University of Florida professor J. Matthew Gallman gave a public lecture at Drexel April 12, in recognition of the 150th anniversary of the start of the Civil War.
The lecture, which was held at the Mitchell Auditorium, noted the Confederacy’s attack on Fort Sumter, which began the Civil War. At the event, Gallman described what Philadelphians experienced during this period in time.
Gallman discussed a bevy of topics relating Philadelphia and the Civil War, including organized labor during the secession crisis and the Eighth United States Colored Troops. He also discussed a few notable people, including Silas Weir Mitchell, the Ingersolls, the Smedleys and Anna Dickinson. The lecture was followed by a question and answer segment.
Gallman described his extensive research regarding the Civil War. He previously wrote two books, “What Answer?” about Anna Dickinson and “Mastering Wartime: A Social History of Philadelphia during the Civil War.” In his books he provides a detailed overview of what it was like in Philadelphia during the Civil War, along with an analysis of events and experiences, based on the accounts of Philly residents in 1860. This information was based on diaries and accounts written by residents of 1860s Philadelphia.
Drexel professor Kathryn Steen was the primary faculty member of the event, facilitating the logistics of booking Gallman. For her, the Florida professor was a good speaker to bring in for a lecture because of his books, his familiarity with the city and the significance of his name being very recognizable in the historical community.
“He was an obvious first choice,” Steen said of the decision.
For the anniversary, Steen wanted to take advantage of one of Drexel’s best resources, the city of Philadelphia.
“Philadelphia was an important component of the Civil War, [so we wanted to] use the city as a laboratory,” Steen said.
Steen seeks to establish more of a connection between Drexel, Philadelphia and the Sesquicentennial of the Civil War. A historian of technology and business, she taught a special topics Civil War course in fall 2009, which focused on technology. The technology that existed in the Civil War further emphasized the connection between the city, the University and the Civil War.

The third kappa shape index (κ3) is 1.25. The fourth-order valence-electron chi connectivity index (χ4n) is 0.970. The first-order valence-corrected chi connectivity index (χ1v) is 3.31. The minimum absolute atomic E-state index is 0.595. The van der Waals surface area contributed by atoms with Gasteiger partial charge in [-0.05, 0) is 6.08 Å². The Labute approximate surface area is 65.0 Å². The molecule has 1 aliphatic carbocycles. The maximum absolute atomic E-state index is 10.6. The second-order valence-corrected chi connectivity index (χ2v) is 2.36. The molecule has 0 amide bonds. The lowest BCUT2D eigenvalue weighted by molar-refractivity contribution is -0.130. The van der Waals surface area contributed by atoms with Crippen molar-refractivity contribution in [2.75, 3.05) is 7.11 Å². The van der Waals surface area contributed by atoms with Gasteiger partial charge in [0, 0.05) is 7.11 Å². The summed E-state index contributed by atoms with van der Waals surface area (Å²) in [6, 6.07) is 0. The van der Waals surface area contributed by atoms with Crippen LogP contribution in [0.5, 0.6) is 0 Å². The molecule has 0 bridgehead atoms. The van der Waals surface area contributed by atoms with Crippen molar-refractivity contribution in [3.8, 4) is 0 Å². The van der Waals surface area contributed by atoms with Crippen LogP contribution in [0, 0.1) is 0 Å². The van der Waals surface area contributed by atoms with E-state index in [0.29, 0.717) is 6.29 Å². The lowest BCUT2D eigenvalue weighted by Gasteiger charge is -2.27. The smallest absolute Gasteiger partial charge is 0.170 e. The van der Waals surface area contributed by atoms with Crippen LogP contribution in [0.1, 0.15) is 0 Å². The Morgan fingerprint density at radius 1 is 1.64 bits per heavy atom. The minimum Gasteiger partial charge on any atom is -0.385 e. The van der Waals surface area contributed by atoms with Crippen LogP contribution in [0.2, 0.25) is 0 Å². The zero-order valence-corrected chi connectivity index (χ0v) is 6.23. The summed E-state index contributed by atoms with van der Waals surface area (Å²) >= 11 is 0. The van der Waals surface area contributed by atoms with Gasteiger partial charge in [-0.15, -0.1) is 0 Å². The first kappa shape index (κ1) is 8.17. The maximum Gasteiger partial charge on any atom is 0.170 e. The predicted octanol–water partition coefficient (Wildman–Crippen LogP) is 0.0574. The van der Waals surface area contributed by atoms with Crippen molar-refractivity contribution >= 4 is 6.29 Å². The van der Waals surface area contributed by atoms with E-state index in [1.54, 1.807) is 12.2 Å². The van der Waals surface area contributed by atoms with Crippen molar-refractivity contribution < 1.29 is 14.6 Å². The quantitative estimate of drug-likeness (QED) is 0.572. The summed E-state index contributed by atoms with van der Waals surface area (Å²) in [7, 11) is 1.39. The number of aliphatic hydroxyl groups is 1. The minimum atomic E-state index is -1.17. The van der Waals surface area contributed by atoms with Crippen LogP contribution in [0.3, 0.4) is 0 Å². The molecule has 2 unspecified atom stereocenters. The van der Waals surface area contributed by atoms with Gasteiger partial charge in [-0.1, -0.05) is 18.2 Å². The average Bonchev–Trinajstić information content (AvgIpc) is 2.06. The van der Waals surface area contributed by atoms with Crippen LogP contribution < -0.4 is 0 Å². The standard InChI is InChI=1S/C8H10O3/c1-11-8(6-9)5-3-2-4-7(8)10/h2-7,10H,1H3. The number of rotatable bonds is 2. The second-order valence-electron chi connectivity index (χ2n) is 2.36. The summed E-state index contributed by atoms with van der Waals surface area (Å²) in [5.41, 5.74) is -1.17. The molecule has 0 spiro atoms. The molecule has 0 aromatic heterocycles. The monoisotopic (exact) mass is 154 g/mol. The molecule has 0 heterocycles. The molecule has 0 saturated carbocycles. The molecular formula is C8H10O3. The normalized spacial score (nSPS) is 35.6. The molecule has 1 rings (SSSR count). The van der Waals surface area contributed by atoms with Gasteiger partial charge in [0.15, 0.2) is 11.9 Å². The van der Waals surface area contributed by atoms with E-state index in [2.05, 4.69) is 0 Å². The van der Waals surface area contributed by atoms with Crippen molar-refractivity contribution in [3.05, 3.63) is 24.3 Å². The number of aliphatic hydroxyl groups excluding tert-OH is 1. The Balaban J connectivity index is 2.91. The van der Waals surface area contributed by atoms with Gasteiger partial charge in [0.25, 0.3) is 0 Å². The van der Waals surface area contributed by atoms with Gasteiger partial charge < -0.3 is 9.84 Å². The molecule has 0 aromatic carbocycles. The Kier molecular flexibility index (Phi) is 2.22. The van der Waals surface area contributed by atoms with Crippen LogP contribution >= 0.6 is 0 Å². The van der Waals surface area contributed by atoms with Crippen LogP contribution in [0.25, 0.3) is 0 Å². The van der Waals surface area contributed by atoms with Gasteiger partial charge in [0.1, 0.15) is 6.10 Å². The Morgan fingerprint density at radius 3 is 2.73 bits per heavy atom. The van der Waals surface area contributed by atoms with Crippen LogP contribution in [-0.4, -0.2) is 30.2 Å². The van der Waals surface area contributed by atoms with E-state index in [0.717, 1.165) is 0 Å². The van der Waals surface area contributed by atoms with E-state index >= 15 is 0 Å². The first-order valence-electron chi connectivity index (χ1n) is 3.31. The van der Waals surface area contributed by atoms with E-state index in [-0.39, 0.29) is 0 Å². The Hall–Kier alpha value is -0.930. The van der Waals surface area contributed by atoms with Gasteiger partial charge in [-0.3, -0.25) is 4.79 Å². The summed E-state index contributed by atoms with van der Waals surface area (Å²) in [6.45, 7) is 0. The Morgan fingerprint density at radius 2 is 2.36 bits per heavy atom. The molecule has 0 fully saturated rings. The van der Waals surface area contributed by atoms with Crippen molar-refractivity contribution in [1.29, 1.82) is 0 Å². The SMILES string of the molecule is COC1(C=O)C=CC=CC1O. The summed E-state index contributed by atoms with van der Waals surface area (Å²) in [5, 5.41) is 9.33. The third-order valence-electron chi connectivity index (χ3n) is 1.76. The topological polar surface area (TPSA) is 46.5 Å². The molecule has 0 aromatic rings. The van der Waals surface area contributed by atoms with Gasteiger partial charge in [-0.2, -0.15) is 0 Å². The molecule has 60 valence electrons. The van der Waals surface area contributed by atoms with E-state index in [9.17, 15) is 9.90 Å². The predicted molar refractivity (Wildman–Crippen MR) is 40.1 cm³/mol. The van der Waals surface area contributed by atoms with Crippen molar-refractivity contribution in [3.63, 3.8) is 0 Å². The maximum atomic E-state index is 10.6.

As Donna Murasko, dean of the College of Arts and Sciences, explained, “Philadelphia was a hot bed for technology, just like Drexel is with technology.”
Drexel, much like the rest of Philadelphia, has put together a series of items and productions as part of the anniversary recognition, and the lecture was the official launch event, as it falls on the 150th anniversary of the war’s beginning.
Among the other items that are being put together for the anniversary is a Civil War music CD, which was a collaboration by students in the history, music and music industry programs and was funded by Murasko. The two-disk CD contains a combination of some of the more popular, well-known songs like “The Star Spangled Banner,” as well as some more obscure Philadelphia-based songs, which were all performed by Drexel music students. Disk one contains 14 songs, performed as they would have been in the early 1860s, while the second disk contains the same songs interpreted and performed by music industry students for a more modern twist.
A 16-page insert about the history is included in the collection, which was produced by history students. Hannah Bennett, a history and political science major who led the project, began working on the CD last summer. The disk is available in the Drexel bookstore, and there will be a CD release party Monday, April 25, from 6 p.m – 8 p.m. at 3401 Filbert St. open to the community. Copies will be available for sale and student musicians from the CD will perform.
Students interested in learning more about the Civil War can expect more courses to be offered over the next four years, as the anniversary of the four-year war continues. These courses will extend beyond the Department of History and Politics alone. Any students and members of the community interested in suggesting Civil War-related events may discuss them with Steen.
There are many upcoming Civil War events in the city and state, including a Muster and Parade of United States armed forces April 16, at 5th and 6th streets between Arch and Race streets. For a list of more events visit www.pacivilwar150.com for state events, including many in Philadelphia and www.civilwarphilly.net for events in Philadelphia.
Drexel will soon have a website listing all of the University’s events and projects. Look for more Civil War anniversary events in summer 2013, when the city and state will remember the 150th anniversary of the Battle of Gettysburg.